When you blow it (and you will), you will be tempted to get discouraged. It’s usually easier to speak truth into the lives of others than to yourself; so, I have found it helpful to sit down, open my Bible, and pretend I’m ministering to someone else under the same circumstance. Sometimes I’ll even write it out. That’s where many of my articles come from—preaching to myself.
Part of the reason for this is because a pastor’s wife doesn’t always have anyone to go to for counsel. Depending upon the circumstances, even with other elders’ wives, it may be inappropriate or awkward to share her struggles.
So a pastor’s wife may feel alone at times. She has her husband, of course. But, depending upon her need, he isn’t always equipped to help or able to understand. I have talked to other pastor’s wives and this is the great dilemma; therefore, you will need older women in your life who are outside your own church to whom you can turn for counsel and encouragement—women who are trustworthy and wise.
And be sure to remember that the same grace that is extended to those to whom you minister is also available to you. Don’t forget that.
I thought Jennifer’s mother said it well recently:
On Saturday, I gave a devotional at a shower for my daughter, Jennifer, on the topic of wives respecting their husbands, as God commands in Ephesians 5. Afterward, I had a quiet moment when I could see the times and ways that I have not done that, and my heart was pierced as I thought, “I’m a hypocrite.” When I had a chance to tell my husband about this, his response was, “Now you know how a pastor feels every Sunday.”
Obviously, being a pastor’s wife, or any other type of teacher/leader, doesn’t mean you’ll never fail or sin—that you’ll never do the very things you encourage others not to do, or that you’ll never fail to do the good works you spur others on to do. It should mean that you’re not walking in sin and that you have a pattern of good works to show for your testimony; but, be assured that you will fall short each day. And that is why the grace of God and your daily immersion in His Word, and in prayer, will be so critical.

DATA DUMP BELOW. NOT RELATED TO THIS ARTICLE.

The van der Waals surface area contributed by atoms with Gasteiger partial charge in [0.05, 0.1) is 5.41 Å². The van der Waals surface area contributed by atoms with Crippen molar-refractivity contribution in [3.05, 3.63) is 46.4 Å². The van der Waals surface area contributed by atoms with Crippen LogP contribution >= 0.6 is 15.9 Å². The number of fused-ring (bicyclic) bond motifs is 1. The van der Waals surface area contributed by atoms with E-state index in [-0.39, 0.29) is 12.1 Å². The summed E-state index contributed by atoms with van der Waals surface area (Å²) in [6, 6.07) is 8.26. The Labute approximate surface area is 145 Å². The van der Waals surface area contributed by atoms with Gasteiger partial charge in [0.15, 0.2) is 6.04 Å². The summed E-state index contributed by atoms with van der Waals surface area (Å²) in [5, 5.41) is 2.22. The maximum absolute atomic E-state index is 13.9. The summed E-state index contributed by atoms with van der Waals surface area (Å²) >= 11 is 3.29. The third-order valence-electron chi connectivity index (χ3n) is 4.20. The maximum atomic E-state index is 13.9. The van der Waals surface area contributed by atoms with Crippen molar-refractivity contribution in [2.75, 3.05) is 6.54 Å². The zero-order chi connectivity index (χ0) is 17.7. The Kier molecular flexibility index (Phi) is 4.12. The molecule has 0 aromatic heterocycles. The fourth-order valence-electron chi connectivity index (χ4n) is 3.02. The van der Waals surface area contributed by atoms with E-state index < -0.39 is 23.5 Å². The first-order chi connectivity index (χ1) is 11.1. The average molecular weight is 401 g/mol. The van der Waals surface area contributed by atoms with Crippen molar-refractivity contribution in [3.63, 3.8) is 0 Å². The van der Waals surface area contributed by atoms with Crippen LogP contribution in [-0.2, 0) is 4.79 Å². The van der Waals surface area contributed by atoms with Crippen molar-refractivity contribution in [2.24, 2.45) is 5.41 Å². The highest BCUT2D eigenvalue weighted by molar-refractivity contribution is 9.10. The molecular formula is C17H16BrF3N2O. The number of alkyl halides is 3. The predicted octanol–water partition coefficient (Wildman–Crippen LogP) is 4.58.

I hope I haven’t scared you! There are some things that I wish I had known ahead of time—things that would have better prepared me for the “hard” part of ministry. There are so many joys—you hardly need a warning for those!
You will find deep satisfaction in serving alongside your husband. You will find yourself yearning to be fruitful, not simply with children from your marriage, but with the spiritual children God gives you to encourage and nurture in the faith. You’ll have the joy of watching them grow and thrive in your midst.
You’ll discover that while your husband is charged with ministering to the saints, you are charged with ministering to your husband. As you bless and edify him, he will be better equipped and strengthened to bless others.
You will have your hands full! But that means you will never experience the dissatisfaction of having them empty (Proverbs 31:31)! Just be sure to remember that your family is your first ministry. Guard your family time. Never get so pulled into the busyness of ministry that you forget your children need you more than anyone else.
I pray that God would use you in a mighty way to bless your new husband, to bless the household He is establishing through you, and to bless the covenant community where God has called you to serve. Go and be fruitful! And enjoy!
With Much Love and Affection,
Stacy D. McDonald
That you may walk worthy of the Lord, fully pleasing Him, being fruitful in every good work and increasing in the knowledge of God… (Colossians 1:10)